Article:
- The property is otherwise subject to forfeiture.
- The property was seized via search warrant.
- Law enforcement seized the property during a legal administrative inspection.
- The property was seized during an arrest.
It’s important to note that the police must follow strict guidelines when seizing property without the court’s permission. If they do not, they may be in violation of a state’s search and seizure laws.
Civil Forfeiture Abuse Frequently Asked Questions
Most people are not aware that civil asset forfeiture can happen to someone who is guilty and someone innocent. That’s because the burden of proof to sustain civil asset forfeiture is much lower than that used in criminal court proceedings.
With that in mind, we’ve provided a few answers to commonly asked questions about civil asset forfeiture abuse below.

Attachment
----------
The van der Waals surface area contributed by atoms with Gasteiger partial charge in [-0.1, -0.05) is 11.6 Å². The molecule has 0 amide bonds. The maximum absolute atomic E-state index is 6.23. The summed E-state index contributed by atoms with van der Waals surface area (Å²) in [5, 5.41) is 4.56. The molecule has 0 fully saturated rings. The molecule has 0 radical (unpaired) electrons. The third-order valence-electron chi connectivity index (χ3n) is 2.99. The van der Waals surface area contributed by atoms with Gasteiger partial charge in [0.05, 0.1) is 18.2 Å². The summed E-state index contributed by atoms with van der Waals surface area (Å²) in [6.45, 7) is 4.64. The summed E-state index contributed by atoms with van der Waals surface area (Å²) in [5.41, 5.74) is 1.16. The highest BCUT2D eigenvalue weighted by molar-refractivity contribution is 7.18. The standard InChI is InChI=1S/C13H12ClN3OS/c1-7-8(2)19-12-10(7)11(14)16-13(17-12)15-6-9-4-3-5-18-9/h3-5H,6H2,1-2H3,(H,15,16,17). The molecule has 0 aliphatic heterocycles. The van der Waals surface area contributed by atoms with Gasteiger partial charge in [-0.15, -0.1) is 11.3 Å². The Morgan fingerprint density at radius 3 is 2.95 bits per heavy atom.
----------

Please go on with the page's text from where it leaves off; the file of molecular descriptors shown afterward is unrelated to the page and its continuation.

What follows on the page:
What’s The Purpose Of Civil Asset Forfeiture?
Generally, state, and federal laws allow civil forfeiture to decrease instances of organized crime and punish criminal behavior. In many cases, law enforcement agencies repurpose the property to go after more criminals.
However, police departments use civil forfeiture in many other circumstances as a revenue generation tool, making them more likely to seize property than otherwise.
Civil Forfeiture Is Only For Criminals, Right?
People who are genuinely ignorant to any criminal activities involving their property are not subject to civil forfeiture. However, it’s not always easy to prove that you had no information about certain crimes or weren’t involved in criminal activity.